This article is part of a series covering the most exciting start-ups featured at the most recent TechBUZZ conference, held at AOL Fishbowl Labs. To read the rest of the articles in the series, click here.
How often do you hear about a strong storm barreling through an area and knocking out the power for hours, if not days? It seems like this is an every-other-week occurrence.
In fact, the average power outage takes seven hours to locate and fix, because the current methods for finding the exact location of the outage are crude and time-consuming. These outages cost power companies millions of dollars in lost revenue and cause their customers no end of frustration. How can these outages be shortened or avoided all together?
Athena Power to the rescue!
Pinpointing the problem
Athena Power, a D.C.-based start-up, has created a smart sensing tool called the UFD 1000. The UFD 1000 is roughly the size of a handheld supermarket basket and contains ultra-low-powered circuits and sensors that allow power companies to monitor the health of their underground power lines. Rather than spend hundreds of millions of dollars to replace their aging infrastructure all at once, power companies can place Athena's UFD 1000 units all along their underground grids.
The UFD 1000 monitors power cables, sending real-time data back to the power company, allowing the company to see where its lines are performing below standards. This can help the company to identify problem areas and potentially replace deficient lines before they go down. And in the event of a power outage, Athena Power's UFD 1000 can pinpoint the location of the fault, enabling technicians to more quickly and easily locate and repair the fault. The UFD 1000 has rugged housing, can be submerged, and runs on its own power.
Athena's current customer base includes Exelon Corp. (NYSE: EXC) subsidiary Baltimore Gas & Electric, Duke Energy (NYSE: DUK), and NextEra Energy (NYSE: NEE) subsidiary FPL Corp. CEO Raj Lakhiani expects that the company will have 10 blue-chip power company customers by the end of the year. With 60% gross margins, a growing customer base, and a problem that needs a good solution, Athena Power is an exciting start-up to keep an eye on.
You can watch Lakhiani's 4-minute pitch at TechBUZZ below:
And that's how it all began...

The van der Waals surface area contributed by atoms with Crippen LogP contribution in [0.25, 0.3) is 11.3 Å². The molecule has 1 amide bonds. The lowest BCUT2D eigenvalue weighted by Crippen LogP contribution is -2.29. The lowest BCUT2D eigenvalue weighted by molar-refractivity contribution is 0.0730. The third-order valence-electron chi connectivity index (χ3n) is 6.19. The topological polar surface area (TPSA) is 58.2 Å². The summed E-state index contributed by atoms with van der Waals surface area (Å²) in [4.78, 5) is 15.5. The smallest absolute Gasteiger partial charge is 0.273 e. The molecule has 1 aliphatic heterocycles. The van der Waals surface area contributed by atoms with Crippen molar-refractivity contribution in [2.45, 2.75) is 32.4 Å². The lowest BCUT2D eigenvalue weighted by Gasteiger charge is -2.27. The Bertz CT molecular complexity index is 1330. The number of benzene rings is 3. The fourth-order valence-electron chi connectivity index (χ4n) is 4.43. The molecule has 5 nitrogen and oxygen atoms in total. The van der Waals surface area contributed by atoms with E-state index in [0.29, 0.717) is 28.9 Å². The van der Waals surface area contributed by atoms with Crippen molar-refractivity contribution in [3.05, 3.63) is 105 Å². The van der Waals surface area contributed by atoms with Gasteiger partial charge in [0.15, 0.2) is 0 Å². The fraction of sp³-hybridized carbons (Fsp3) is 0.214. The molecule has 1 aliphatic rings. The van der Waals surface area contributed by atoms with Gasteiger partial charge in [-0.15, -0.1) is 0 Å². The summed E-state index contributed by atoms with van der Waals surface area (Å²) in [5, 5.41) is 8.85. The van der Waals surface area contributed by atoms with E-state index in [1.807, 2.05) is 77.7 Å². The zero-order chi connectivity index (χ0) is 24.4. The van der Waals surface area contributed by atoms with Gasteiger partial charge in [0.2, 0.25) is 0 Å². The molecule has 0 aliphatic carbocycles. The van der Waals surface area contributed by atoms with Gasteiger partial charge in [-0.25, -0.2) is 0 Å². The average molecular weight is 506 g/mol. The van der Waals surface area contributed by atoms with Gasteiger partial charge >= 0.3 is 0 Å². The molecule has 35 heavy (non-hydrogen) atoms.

Athena Power, was founded in 2013, but Lakhiani has been focused on clean tech and "revolutionizing the grid" for about 10 years now. As Current Group's VP of smart grid products in 2011 and 2012, Lakhiani worked closely with the major utilities, helping them with other types of sensing products and services. One relationship in particular proved most valuable. As Lakhiani was preparing to leave Current Group, a friend of his from one of the major utility companies pulled him aside and told him exactly what the utility company needed but wasn't developing internally: a device that could help them more easily locate outages without requiring them to spend millions of dollars on infrastructure upgrades.
The start-up world is littered with failed companies -- companies that thought they had a great idea but never validated their product or service idea with real customers. However, Athena Power offers a solution to a real need that was hand-delivered by an employee at a large potential customer. So Mr. Lakhiani teamed up with a small group of colleagues from Johns Hopkins and MIT, and for more than a year they prototyped and refined their UFD 1000, getting critical feedback each step of the way from big players in the industry.
What do they need?
Most young start-ups need cash, so we should never be surprised when they say they need "capital to grow." In Athena Power's case, it's unclear what the company's financing needs are at this point. The company has revenue and a growing customer base. It wasn't explicitly raising money as part of its TechBUZZ presentation. When I asked Lakhiani what he needed most besides cash, he said he was always looking for good connections in the industry and introductions to decision makers at the major power utilities.